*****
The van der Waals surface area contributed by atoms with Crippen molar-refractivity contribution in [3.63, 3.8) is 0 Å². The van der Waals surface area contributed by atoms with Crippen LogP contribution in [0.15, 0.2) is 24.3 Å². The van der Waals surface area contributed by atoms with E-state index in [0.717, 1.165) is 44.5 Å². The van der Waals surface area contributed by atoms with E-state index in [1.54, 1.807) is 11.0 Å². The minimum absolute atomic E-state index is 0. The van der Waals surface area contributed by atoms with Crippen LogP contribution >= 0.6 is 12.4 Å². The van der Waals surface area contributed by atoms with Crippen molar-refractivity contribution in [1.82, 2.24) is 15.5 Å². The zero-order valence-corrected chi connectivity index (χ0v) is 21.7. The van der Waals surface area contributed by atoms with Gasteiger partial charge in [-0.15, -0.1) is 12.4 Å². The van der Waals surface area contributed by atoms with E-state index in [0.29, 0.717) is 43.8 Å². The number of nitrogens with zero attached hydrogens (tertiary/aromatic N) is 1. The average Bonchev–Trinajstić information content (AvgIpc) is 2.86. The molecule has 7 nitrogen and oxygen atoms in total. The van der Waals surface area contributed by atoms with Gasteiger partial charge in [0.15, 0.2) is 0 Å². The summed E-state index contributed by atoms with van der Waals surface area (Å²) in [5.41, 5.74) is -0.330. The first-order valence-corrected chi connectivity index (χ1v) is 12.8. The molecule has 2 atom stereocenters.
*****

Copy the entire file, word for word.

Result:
The van der Waals surface area contributed by atoms with Crippen molar-refractivity contribution in [3.63, 3.8) is 0 Å². The van der Waals surface area contributed by atoms with Crippen LogP contribution in [0.15, 0.2) is 24.3 Å². The van der Waals surface area contributed by atoms with E-state index in [0.717, 1.165) is 44.5 Å². The van der Waals surface area contributed by atoms with E-state index in [1.54, 1.807) is 11.0 Å². The minimum absolute atomic E-state index is 0. The van der Waals surface area contributed by atoms with Crippen LogP contribution >= 0.6 is 12.4 Å². The van der Waals surface area contributed by atoms with Crippen molar-refractivity contribution in [1.82, 2.24) is 15.5 Å². The zero-order valence-corrected chi connectivity index (χ0v) is 21.7. The van der Waals surface area contributed by atoms with Gasteiger partial charge in [-0.15, -0.1) is 12.4 Å². The van der Waals surface area contributed by atoms with E-state index in [0.29, 0.717) is 43.8 Å². The number of nitrogens with zero attached hydrogens (tertiary/aromatic N) is 1. The average Bonchev–Trinajstić information content (AvgIpc) is 2.86. The molecule has 7 nitrogen and oxygen atoms in total. The van der Waals surface area contributed by atoms with Gasteiger partial charge in [0.15, 0.2) is 0 Å². The summed E-state index contributed by atoms with van der Waals surface area (Å²) in [5.41, 5.74) is -0.330. The first-order valence-corrected chi connectivity index (χ1v) is 12.8. The molecule has 2 atom stereocenters.